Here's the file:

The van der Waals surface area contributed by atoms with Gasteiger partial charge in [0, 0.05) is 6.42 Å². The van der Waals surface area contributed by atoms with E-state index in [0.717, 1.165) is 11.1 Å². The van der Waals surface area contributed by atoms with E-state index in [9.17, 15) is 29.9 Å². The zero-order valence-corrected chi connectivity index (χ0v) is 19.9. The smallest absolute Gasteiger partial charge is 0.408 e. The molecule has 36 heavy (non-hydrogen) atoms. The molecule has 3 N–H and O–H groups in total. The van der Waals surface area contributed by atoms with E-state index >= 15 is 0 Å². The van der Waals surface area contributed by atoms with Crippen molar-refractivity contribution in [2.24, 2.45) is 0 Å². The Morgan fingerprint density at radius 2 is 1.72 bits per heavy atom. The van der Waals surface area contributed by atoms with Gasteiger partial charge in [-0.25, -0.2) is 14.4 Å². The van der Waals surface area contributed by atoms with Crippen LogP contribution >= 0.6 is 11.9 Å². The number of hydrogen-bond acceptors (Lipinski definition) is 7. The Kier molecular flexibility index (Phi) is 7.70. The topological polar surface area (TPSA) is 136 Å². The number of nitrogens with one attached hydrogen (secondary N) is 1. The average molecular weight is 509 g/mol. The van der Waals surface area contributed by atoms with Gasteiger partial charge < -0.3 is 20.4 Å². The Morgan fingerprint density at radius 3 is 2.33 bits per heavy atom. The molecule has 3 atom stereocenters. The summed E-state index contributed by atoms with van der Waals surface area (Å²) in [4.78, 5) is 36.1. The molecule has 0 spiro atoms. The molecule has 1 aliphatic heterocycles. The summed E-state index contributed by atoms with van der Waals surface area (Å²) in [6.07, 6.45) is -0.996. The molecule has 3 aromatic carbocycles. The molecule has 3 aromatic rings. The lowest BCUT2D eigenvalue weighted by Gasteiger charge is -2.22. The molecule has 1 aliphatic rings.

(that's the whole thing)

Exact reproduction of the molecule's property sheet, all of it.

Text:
The van der Waals surface area contributed by atoms with Gasteiger partial charge in [0, 0.05) is 6.42 Å². The van der Waals surface area contributed by atoms with E-state index in [0.717, 1.165) is 11.1 Å². The van der Waals surface area contributed by atoms with E-state index in [9.17, 15) is 29.9 Å². The zero-order valence-corrected chi connectivity index (χ0v) is 19.9. The smallest absolute Gasteiger partial charge is 0.408 e. The molecule has 36 heavy (non-hydrogen) atoms. The molecule has 3 N–H and O–H groups in total. The van der Waals surface area contributed by atoms with E-state index >= 15 is 0 Å². The van der Waals surface area contributed by atoms with Crippen molar-refractivity contribution in [2.24, 2.45) is 0 Å². The Morgan fingerprint density at radius 2 is 1.72 bits per heavy atom. The van der Waals surface area contributed by atoms with Gasteiger partial charge in [-0.25, -0.2) is 14.4 Å². The van der Waals surface area contributed by atoms with Crippen LogP contribution >= 0.6 is 11.9 Å². The number of hydrogen-bond acceptors (Lipinski definition) is 7. The Kier molecular flexibility index (Phi) is 7.70. The topological polar surface area (TPSA) is 136 Å². The number of nitrogens with one attached hydrogen (secondary N) is 1. The average molecular weight is 509 g/mol. The van der Waals surface area contributed by atoms with Gasteiger partial charge < -0.3 is 20.4 Å². The Morgan fingerprint density at radius 3 is 2.33 bits per heavy atom. The molecule has 3 atom stereocenters. The summed E-state index contributed by atoms with van der Waals surface area (Å²) in [4.78, 5) is 36.1. The molecule has 0 spiro atoms. The molecule has 1 aliphatic heterocycles. The summed E-state index contributed by atoms with van der Waals surface area (Å²) in [6.07, 6.45) is -0.996. The molecule has 3 aromatic carbocycles. The molecule has 3 aromatic rings. The lowest BCUT2D eigenvalue weighted by Gasteiger charge is -2.22. The molecule has 1 aliphatic rings.